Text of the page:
Martin Luther, On the Councils and the Church (1539)

A few glosses...


1. The saying, most often levelled as a criticism, that Lutherans "Shout Justification! but whisper sanctification" cannot be applied to Luther. 


2. It is a false interpretation of Luther born of laziness which claims that his famous rejection of Aristotelianism was a rejection of the use of formal logic and not simply a rejection of the Aristotelian ethic of virtue as applied to Christian sanctification by certain medieval scholastic theologians such as Aquinas (virtue as habitus) which distorted Christianity in the way of works righteousness - Luther's main concern. 


Such interpreters delight in Luther's use of paradox to describe truths of Christianity (e.g. simul iustus et peccator), but apparently neglect the place of paradox in Greek logic and rhetoric, where it was already known that paradoxes can promote critical thinking and some can be veridical, i.e. true. Luther's delight in paradoxical statements is not evidence of irrationality in his thought, anticipating post-modern irrationality, but actually rests on his commitment to the law of non-contradiction as classically set forth in Aristotle's Metaphysics.


3. Luther's doctrine of justification did not involve a "legal fiction" because God's declaration of pardon for the sake of Christ is not an empty word but a powerful word which creates a new reality in the life of the sinner through the gift of the Holy Spirit which accompanies it and which equips the believer for the continuing round of death and life through daily repentance and faith. The distinction between justification and sanctification in Luther is notional and theological, but necessary for maintaining the purity of Gospel proclamation over against the perennial human tendency to inject works into the sinner's justification.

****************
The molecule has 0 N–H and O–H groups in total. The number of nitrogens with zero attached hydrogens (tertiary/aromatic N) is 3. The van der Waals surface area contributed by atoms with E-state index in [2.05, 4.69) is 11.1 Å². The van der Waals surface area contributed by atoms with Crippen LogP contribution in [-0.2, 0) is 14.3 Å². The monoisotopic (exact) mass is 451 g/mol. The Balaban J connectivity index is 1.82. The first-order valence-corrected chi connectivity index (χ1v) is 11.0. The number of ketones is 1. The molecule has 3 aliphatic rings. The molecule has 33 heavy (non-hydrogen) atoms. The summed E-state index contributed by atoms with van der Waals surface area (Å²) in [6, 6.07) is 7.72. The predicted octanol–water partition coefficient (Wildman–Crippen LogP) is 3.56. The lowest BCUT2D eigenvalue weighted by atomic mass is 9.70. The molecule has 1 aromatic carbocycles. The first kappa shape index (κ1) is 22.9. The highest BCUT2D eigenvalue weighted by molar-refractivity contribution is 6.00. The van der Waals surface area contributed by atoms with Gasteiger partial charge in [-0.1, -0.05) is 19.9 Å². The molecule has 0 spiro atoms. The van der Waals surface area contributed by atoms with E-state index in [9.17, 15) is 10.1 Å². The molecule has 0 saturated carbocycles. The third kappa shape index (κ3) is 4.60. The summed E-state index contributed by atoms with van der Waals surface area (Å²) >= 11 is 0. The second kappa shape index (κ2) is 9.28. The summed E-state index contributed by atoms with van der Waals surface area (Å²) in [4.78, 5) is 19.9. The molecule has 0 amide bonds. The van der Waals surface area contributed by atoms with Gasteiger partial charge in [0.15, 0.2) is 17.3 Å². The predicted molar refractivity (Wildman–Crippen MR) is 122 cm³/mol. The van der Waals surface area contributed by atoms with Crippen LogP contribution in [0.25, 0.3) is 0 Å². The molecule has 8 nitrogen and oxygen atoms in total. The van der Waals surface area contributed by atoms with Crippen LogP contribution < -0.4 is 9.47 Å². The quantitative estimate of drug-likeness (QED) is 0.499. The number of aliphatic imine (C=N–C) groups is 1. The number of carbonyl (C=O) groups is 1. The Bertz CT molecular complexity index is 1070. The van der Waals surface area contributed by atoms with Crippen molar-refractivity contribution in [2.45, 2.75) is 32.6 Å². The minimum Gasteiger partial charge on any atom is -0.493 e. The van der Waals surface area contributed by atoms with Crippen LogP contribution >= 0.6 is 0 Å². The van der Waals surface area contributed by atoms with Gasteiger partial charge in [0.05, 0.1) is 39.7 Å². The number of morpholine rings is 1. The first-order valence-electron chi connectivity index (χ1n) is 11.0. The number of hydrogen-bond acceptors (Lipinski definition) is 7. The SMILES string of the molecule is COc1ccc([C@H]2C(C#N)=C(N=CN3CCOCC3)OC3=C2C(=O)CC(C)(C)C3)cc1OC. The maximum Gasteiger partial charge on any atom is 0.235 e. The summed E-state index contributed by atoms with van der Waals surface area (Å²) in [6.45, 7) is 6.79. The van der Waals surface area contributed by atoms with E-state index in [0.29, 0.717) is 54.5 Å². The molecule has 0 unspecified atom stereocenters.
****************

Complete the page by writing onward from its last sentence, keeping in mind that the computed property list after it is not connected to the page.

6 comments:

Recovering Lutheran said...

May you have a blessed Easter!

Acroamaticus said...

Thank you, R.L..

A blessed Easter also to you and yours.

Lucian said...

the perennial human tendency to inject works into the sinner's justification


Perennial indeed... Even Saint Luke seems to have succumbed to it some two thousand years ago (Acts 10:1-5).

Acroamaticus said...

Fail, Lucian.

Cornelius was a Gentile 'God-fearer' who believed in the promised Messiah and was justified by such faith.

"Cornelius, Acts 10:1ff , had heard long before among the Jews of the coming Messiah, through whom he was righteous before God, and in such faith his prayers and alms were acceptable to God (as Luke calls him devout and God-fearing), and without such preceding Word and hearing could not have believed or been righteous. But St. Peter had to reveal to him that the Messiah (in whom, as one that was to come, he had hitherto believed) now had come, lest his faith concerning the coming Messiah hold him captive among the hardened and unbelieving Jews, but know that he was now to be saved by the present Messiah, and must not, with the Jews deny nor persecute Him."

Smalcald Articles, III, VIII, 8.

The Blogger Formerly Known As Lvka said...

Cornelius was a Gentile 'God-fearer' who believed in the promised Messiah and was justified by such faith.

Did anyone say otherwise ?

Also, wouldn't you say that his kindheartedness was one of the main reasons why he ultimately came to accept Christ (who constantly taught people to do such beautiful things), as opposed to the young rich man from the Gospel, whose Judaism lacked such love, and treasured his riches more than his fellow men, and therefore rejected Jesus ? So, his good works, or rather his goodness, which inclined him to do them in the first place, made him capable of accepting Christ, and thus be this saved by faith ?

Acroamaticus said...

Any innate goodness he possessed was either before man, not God or the fruit of God's grace acting upon him.